Marilyn M. Fisher
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About Marilyn M. Fisher
"Who are you, anyway?" I don't suppose many people can really answer that question, given the many and varied masks we present to others, and of course, to ourselves. But in attempting to answer the question, perhaps I can shed some light on who I am as a writer of novels.
I've always been intrigued with human motivations, why people do the things they do. What motivates people to do bizarre and self-destructive things, like going over Niagara Falls in a barrel or wrestling alligators for fun? On the other hand, rarely, I believe, people can be saintly: soldiers save fellow warriors' lives in Afghanistan, and the men and women in Doctors Without Borders are selfless. And then there are the rest of us, people who are just trying to make it in a world that is sometimes hard and unyielding. The question of what accounts for human behavior was the reason I chose to be a literature major. I've always taught my students that there is no better place than the short story or novel to learn about the reasons people behave the way they do, their dreams and aspirations, and their successes and failures as human beings. I was taught this piece of wisdom when a young undergraduate, and I believe it today.
I have, also, a great curiosity about many different subjects, which has only grown more intense as I've grown older. Since January 1, I've wondered what the real George Washington was like behind the myth. When I found out, to my complete satisfaction, after staggering through an exhaustively researched 904 page tome by Ron Chernow, I was inspired to look into Alexander Hamilton, who had been a fighter in the Revolutionary War and an aide to General Washington. Specifically, I wondered why Hamilton went clear-eyed into a duel with Aaron Burr and cut short his life. Another 832 pages by Chernow told me about Hamilton's life, thinking patterns and beliefs in such detail that I at last discovered his motivations in agreeing to let someone have the chance to kill him. An article about Predator drones patrolling the Mexican border caught my attention, and another about Clarence Darrow added to my knowledge of famous lawyers. I love to read about law cases and watch television and see movies about lawyers. Reading up on equine infectious anemia cleared up a few questions I had about it. Another article--well, enough of that. With all this reading, goes a love of research, tied into my long grad studies. The Internet is a gift of the gods. Like all the gods' gifts, we misuse it. But for someone like me, who is driven to find out the truth about things and people, it's a blessing.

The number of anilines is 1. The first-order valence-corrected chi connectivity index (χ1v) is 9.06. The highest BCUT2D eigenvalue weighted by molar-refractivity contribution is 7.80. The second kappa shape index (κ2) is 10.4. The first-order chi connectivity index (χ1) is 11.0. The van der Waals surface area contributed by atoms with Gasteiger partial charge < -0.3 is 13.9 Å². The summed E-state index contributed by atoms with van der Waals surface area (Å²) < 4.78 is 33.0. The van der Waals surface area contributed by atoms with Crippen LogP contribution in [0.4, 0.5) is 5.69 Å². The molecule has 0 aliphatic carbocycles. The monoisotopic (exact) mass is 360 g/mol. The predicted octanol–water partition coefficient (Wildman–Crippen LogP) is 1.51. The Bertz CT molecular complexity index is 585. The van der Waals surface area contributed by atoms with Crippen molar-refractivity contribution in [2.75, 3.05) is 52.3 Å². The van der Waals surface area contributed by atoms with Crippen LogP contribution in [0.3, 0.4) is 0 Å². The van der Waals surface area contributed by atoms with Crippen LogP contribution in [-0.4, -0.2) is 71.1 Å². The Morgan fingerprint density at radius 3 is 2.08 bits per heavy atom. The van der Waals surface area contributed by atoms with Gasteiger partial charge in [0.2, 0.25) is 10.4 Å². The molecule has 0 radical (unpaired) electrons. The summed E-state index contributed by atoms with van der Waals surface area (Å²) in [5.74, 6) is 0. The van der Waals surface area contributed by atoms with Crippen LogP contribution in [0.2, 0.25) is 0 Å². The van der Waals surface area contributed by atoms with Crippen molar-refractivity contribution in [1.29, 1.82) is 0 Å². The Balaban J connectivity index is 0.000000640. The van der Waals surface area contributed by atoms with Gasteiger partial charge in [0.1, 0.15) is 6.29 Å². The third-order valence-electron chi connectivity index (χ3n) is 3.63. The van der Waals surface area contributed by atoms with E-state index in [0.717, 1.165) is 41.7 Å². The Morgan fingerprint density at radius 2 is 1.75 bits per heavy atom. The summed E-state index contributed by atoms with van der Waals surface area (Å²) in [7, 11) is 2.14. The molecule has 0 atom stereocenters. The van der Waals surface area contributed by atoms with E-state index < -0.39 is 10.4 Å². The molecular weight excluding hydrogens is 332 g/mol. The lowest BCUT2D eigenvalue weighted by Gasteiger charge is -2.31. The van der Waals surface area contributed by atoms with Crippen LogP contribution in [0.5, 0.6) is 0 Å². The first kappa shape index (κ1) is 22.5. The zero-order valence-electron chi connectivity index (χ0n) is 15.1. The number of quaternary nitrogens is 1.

I have to admit that I'm always compelled to try to think things through to their logical end, and am almost incapable of self-deception. Added to these, when I see a wrong, I want to right it, even if my hands are tied by practical considerations.
It is plain to see why novels fit the way I think. In them, I can create characters as fully as I wish, deciding how they're going to behave and why, painting them as fully as I can. I can show readers that these people cannot easily be pigeonholed as "good" or "bad," but are sometimes a mixture of both. I can present them as realistically as possible, even though they get themselves into situations that might seem fantastic. I can show readers from many different cultures that the problems of my characters are universal. We're all stuck on this turning ball together. I can research my stories, choosing topics that fascinate me and hopefully, will fascinate the reader too. And perhaps there will be a wrong committed in my stories that my readers will learn about, and put it right when they encounter that wrong in their own lives.
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Books By Marilyn M. Fisher